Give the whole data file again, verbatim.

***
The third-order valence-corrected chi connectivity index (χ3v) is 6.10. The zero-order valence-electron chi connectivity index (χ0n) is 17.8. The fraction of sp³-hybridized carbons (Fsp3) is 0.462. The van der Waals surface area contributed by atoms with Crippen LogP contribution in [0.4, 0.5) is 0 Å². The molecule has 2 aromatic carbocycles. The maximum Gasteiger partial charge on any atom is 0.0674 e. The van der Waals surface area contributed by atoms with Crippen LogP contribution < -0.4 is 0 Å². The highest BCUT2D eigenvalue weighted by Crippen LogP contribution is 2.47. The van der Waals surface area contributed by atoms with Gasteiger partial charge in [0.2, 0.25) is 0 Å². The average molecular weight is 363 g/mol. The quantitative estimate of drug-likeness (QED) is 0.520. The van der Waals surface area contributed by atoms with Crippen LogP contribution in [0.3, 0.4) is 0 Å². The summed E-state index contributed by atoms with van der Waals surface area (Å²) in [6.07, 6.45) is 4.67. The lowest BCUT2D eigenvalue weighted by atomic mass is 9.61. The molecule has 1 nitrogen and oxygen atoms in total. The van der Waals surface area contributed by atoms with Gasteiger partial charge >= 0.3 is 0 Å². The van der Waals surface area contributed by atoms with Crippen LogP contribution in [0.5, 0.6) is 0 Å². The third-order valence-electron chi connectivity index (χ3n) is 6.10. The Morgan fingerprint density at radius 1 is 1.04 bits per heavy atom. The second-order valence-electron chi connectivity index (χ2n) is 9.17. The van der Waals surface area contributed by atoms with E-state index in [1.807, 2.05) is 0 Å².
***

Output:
The third-order valence-corrected chi connectivity index (χ3v) is 6.10. The zero-order valence-electron chi connectivity index (χ0n) is 17.8. The fraction of sp³-hybridized carbons (Fsp3) is 0.462. The van der Waals surface area contributed by atoms with Crippen LogP contribution in [0.4, 0.5) is 0 Å². The molecule has 2 aromatic carbocycles. The maximum Gasteiger partial charge on any atom is 0.0674 e. The van der Waals surface area contributed by atoms with Crippen LogP contribution < -0.4 is 0 Å². The highest BCUT2D eigenvalue weighted by Crippen LogP contribution is 2.47. The van der Waals surface area contributed by atoms with Gasteiger partial charge in [0.2, 0.25) is 0 Å². The average molecular weight is 363 g/mol. The quantitative estimate of drug-likeness (QED) is 0.520. The van der Waals surface area contributed by atoms with Crippen LogP contribution in [0.3, 0.4) is 0 Å². The summed E-state index contributed by atoms with van der Waals surface area (Å²) in [6.07, 6.45) is 4.67. The lowest BCUT2D eigenvalue weighted by atomic mass is 9.61. The molecule has 1 nitrogen and oxygen atoms in total. The van der Waals surface area contributed by atoms with Gasteiger partial charge >= 0.3 is 0 Å². The van der Waals surface area contributed by atoms with Crippen LogP contribution in [0.5, 0.6) is 0 Å². The third-order valence-electron chi connectivity index (χ3n) is 6.10. The Morgan fingerprint density at radius 1 is 1.04 bits per heavy atom. The second-order valence-electron chi connectivity index (χ2n) is 9.17. The van der Waals surface area contributed by atoms with E-state index in [1.807, 2.05) is 0 Å².